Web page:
Managers from ArcelorMittal were urged not to pay out hefty dividends to shareholders when thousands of jobs are on the line as hundreds of the steel giant's workers rallied in Brussels on Feb. 10. "We invite management to pay dividends with moderation," said European Federation of Metallurgists (FEM) chief Peter Scherrer at the protest held on the eve of the publication of the company's annual results.
"Shareholders should also pay a price, just like the workers."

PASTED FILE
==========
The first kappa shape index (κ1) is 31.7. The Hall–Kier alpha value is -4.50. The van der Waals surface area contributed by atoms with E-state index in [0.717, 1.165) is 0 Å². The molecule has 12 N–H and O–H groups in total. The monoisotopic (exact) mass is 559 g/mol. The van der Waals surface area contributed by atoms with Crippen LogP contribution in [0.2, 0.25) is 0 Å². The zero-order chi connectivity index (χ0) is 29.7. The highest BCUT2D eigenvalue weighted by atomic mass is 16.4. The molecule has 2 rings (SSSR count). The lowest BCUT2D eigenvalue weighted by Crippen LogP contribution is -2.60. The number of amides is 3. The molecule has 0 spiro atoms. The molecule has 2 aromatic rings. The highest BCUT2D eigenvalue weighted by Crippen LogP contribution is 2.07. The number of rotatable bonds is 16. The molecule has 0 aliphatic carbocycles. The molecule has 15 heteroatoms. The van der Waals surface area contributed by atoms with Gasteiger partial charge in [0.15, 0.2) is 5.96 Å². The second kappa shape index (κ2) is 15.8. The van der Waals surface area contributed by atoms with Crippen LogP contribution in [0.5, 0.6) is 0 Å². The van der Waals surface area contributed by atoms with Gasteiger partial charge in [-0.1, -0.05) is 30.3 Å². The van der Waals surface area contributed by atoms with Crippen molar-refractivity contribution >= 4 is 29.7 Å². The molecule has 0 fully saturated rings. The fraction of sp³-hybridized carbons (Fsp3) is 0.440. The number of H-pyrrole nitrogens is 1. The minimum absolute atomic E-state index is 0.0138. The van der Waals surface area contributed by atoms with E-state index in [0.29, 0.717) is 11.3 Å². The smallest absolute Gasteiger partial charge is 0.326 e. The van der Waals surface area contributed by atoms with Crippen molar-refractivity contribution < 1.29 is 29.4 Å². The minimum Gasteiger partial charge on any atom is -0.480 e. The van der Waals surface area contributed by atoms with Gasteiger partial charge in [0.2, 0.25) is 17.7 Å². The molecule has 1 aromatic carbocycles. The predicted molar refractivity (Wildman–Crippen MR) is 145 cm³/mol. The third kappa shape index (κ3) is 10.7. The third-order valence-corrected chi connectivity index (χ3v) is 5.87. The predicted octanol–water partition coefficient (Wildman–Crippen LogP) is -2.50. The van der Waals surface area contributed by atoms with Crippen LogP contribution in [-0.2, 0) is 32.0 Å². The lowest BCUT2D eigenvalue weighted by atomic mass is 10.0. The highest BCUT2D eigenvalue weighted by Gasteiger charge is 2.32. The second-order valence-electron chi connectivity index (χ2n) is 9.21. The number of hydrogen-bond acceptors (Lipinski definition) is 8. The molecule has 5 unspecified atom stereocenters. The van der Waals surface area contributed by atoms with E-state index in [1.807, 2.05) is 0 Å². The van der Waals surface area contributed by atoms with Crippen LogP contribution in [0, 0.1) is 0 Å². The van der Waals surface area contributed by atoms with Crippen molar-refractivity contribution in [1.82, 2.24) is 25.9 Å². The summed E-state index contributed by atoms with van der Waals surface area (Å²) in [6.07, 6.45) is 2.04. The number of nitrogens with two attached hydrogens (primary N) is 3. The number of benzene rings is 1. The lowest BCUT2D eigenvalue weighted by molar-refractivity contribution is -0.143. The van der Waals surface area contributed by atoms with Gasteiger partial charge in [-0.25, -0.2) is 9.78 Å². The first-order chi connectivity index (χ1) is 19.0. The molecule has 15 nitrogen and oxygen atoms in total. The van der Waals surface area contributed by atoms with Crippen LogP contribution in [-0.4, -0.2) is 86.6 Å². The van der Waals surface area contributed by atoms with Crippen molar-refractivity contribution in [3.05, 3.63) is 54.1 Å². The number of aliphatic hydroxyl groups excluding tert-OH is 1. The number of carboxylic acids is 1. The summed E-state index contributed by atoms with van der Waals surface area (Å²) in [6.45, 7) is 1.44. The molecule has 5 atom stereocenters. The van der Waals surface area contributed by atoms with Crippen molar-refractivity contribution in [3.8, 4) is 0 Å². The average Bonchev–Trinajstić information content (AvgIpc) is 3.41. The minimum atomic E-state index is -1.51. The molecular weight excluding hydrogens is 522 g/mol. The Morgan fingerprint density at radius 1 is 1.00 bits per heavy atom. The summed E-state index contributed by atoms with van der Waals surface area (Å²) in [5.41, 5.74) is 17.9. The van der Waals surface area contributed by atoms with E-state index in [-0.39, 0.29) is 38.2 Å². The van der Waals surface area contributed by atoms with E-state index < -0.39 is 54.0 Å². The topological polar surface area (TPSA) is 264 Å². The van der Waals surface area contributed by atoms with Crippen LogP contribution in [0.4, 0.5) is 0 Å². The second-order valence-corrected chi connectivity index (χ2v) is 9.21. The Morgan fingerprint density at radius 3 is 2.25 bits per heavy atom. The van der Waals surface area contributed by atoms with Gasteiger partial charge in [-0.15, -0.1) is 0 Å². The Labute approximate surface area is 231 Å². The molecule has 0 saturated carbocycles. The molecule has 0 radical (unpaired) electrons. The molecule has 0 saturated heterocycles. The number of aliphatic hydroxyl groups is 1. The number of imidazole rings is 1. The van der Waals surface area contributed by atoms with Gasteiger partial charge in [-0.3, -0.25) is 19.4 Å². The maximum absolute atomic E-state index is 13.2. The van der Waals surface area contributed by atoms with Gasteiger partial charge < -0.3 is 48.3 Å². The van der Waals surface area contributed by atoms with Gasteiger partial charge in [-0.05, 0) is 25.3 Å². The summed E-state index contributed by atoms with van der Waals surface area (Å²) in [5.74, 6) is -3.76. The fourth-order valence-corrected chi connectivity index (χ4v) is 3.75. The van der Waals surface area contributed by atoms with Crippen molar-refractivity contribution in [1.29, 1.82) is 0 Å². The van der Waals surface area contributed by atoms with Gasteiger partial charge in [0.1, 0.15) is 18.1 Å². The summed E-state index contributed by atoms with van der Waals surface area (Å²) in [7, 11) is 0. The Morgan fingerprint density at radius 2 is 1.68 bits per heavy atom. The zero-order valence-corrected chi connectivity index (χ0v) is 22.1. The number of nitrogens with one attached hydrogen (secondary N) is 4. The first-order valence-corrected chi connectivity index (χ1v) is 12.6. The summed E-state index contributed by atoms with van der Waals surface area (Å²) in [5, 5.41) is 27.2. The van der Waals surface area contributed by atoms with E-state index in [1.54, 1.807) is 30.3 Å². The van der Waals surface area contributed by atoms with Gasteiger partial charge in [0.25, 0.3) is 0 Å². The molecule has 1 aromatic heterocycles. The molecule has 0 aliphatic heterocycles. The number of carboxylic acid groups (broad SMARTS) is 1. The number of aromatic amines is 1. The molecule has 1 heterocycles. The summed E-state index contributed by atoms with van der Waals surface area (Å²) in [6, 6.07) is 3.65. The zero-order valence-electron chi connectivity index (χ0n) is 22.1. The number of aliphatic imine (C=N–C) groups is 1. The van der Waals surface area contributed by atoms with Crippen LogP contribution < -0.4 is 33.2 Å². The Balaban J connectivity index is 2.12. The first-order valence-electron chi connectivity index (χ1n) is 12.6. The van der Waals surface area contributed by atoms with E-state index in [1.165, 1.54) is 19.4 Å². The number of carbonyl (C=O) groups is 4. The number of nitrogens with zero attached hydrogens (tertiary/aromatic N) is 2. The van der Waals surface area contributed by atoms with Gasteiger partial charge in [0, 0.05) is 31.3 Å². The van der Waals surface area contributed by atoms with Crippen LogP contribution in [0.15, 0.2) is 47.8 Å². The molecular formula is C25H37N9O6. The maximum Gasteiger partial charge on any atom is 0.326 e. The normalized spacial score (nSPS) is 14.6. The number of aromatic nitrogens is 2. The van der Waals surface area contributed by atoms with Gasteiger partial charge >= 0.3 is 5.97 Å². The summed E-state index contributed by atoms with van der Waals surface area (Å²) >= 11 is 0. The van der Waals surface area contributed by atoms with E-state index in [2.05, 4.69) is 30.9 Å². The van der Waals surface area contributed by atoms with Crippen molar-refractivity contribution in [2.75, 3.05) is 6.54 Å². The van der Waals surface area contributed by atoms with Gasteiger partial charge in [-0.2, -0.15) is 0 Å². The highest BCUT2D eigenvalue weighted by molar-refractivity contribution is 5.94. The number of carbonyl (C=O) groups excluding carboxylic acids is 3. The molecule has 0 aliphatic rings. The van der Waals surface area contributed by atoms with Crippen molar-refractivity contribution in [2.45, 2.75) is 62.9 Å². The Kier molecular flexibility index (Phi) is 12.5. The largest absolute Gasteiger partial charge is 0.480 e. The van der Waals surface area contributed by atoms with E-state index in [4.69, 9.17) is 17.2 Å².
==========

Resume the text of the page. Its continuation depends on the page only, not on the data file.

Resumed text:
Faced with falling demand for steel sparked by the global economic crisis, ArcelorMittal, the world's biggest steelmaker, announced in November that it might have to slash up to 9,000 jobs worldwide, including 6,000 in Europe.
Scherrer said some $2.2 billion were paid out in dividends to shareholders at the end of last year, a rise of 29% over 2007.
"We want management to explore every possibility to help the workers keep their jobs," said Scherrer, urging the company to use "imagination" in looking for solutions. "Qualified labor is an asset of the group," he added.
Organizers estimated that around 1,300 demonstrators took part in the protest in Brussels.
Copyright Agence France-Presse, 2009